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Taxonomy terms

LEAF-CURLING SPIDER

These are one of the most common garden spiders in Australia, but they rarely show their faces. These spiders hide in mid-air, cunningly using leaves, snail shells, or scraps of paper. Would you be able to recognise a leaf-curling spider?

 

Common name: Leaf-curling Spider

Scientific name(s): Phonognatha graeffei, in the Araneidae (Orbweaving Spiders). Formerly placed in the Tetragnathidae (Long-jawed Spiders).

Geographic distribution: Common in northeastern, eastern and southern Australian states.

Description: Adult males measure 5 mm long, and females approx. 8 mm. Both look very similar, with long, slender reddish-brown legs, and a reddish-brown oval body with a cream coloured pattern on the back.

Unlike most other orb weavers, leaf-curling spider webs are not complete circles, being open at the top and fanning out from the spider’s refuge. The refuge is constructed by the spider lifting a dead leaf into the web, and using tightening silk to curl the leaf into a rough cylinder. If no suitable leaf is available they may use a snail shell or scrap of paper.

The spider will wait at the entrance to the refuge, only the legs exposed and touching the web, waiting for the vibrations of a flying insect stuck in the web.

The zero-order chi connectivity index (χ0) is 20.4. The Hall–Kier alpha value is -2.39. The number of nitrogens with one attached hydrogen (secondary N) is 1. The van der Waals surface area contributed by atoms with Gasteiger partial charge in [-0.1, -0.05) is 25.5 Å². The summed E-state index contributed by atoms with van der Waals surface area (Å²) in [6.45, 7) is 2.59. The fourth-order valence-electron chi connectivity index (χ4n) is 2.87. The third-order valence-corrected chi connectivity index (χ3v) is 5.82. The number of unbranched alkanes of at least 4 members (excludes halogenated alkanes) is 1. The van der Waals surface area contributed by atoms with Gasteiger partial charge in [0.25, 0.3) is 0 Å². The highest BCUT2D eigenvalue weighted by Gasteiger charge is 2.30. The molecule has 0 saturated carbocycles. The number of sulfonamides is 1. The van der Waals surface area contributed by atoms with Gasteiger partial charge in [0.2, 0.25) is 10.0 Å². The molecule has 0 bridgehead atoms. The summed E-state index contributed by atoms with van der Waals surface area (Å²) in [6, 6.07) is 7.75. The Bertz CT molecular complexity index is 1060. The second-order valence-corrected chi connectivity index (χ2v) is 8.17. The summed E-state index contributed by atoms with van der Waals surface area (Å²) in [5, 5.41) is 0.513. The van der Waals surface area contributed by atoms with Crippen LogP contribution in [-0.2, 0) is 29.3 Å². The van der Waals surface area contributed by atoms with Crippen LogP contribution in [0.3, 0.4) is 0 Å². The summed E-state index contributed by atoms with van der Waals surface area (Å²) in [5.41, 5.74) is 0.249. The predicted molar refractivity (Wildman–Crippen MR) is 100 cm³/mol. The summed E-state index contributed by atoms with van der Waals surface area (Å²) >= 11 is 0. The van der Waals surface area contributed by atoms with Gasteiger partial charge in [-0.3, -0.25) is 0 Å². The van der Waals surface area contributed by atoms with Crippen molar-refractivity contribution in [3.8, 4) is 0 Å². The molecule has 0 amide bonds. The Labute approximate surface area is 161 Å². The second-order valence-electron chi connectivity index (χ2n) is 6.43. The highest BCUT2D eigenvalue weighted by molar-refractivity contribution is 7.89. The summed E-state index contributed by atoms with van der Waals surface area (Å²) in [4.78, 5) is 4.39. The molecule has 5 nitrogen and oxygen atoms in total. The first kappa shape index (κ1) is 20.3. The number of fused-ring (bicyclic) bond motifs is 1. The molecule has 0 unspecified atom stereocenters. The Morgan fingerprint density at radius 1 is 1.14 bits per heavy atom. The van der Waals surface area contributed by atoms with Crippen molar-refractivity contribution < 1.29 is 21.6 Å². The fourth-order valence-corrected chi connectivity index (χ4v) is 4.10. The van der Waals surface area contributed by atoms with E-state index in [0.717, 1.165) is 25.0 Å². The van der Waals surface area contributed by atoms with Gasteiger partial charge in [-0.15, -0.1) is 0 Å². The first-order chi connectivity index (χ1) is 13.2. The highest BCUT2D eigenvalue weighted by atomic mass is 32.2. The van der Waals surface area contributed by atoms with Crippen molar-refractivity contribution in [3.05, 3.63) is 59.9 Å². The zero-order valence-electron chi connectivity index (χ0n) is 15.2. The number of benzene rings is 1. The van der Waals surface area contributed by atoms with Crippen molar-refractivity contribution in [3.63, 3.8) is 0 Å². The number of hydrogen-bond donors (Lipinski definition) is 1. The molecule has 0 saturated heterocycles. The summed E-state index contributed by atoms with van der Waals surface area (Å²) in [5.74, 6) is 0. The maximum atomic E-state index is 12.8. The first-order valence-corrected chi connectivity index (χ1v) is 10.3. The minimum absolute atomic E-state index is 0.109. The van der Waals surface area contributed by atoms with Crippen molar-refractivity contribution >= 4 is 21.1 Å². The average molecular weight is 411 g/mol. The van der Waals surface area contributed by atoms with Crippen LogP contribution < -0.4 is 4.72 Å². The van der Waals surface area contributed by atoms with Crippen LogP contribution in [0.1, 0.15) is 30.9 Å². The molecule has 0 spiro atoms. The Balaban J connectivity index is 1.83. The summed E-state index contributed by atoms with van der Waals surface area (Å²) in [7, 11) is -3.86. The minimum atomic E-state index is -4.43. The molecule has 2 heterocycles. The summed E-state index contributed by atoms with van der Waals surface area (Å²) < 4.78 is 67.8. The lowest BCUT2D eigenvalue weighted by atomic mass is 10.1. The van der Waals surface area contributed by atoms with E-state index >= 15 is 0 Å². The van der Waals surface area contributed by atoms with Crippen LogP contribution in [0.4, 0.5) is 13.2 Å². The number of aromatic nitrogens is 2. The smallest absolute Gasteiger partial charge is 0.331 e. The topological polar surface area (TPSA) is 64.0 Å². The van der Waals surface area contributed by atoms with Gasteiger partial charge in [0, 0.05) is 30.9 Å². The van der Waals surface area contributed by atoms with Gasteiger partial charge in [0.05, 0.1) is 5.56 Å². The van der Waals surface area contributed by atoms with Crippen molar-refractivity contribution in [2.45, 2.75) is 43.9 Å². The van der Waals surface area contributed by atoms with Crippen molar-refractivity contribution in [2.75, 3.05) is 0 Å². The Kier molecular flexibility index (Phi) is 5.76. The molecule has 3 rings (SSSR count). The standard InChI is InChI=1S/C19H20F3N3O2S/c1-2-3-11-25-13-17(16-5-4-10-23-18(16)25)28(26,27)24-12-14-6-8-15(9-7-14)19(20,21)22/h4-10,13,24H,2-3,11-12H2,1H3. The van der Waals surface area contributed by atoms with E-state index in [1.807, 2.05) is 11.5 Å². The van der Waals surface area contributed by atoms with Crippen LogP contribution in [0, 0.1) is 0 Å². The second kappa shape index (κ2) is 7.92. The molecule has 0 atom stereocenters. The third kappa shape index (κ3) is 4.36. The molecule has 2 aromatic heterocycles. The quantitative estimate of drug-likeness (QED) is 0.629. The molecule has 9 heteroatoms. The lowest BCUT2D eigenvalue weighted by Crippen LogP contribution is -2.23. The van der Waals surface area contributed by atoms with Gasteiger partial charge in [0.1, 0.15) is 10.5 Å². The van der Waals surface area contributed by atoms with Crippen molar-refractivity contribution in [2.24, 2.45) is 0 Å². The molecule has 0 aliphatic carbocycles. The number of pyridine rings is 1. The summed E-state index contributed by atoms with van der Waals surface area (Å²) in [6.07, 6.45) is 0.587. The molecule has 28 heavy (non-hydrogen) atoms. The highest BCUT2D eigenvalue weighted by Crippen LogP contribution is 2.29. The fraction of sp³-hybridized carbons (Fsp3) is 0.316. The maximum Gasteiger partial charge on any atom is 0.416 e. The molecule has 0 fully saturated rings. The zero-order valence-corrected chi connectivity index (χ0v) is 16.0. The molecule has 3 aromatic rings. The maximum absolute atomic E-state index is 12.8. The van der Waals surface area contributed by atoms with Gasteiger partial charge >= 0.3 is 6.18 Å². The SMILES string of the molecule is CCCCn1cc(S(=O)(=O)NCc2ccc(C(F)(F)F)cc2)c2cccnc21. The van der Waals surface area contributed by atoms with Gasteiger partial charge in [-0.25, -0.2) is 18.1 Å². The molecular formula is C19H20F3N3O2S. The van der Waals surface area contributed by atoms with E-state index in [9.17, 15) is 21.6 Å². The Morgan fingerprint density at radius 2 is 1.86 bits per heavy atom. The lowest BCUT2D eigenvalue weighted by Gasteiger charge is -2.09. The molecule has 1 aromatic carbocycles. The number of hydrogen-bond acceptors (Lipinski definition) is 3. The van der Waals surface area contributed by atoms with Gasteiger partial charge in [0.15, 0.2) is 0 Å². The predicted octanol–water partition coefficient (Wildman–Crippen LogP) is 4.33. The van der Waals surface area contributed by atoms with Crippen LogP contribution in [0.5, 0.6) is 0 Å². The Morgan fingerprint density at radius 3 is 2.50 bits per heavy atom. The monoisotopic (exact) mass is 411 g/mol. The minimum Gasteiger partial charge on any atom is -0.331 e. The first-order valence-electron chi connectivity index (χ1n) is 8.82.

Leaf curling spider
Leaf-curling spider, Phonognatha graeffei

 

Habitat: The spider is found in open woodland and forest habitats, as well as urban and suburban gardens. The web is most frequently built among shrubs and other vegetation.

Life-cycle: Unusually for spiders, males and females often share a web before reaching adulthood, living at opposite ends of the refuge. Eggs are hidden in a folded leaf, concealed among foliage away from the web.

Pest status: The spiders are also predators of flying insects and generally not considered a pest. Bites may cause localised pain and reddening, but are very rare and not considered medically important. 

Treatment: No specific treatment is required. Clean and apply ice to bite site.

Other types of spiders.

 

Daniel Heald, technician and entomologist (image credit: Daniel Heald)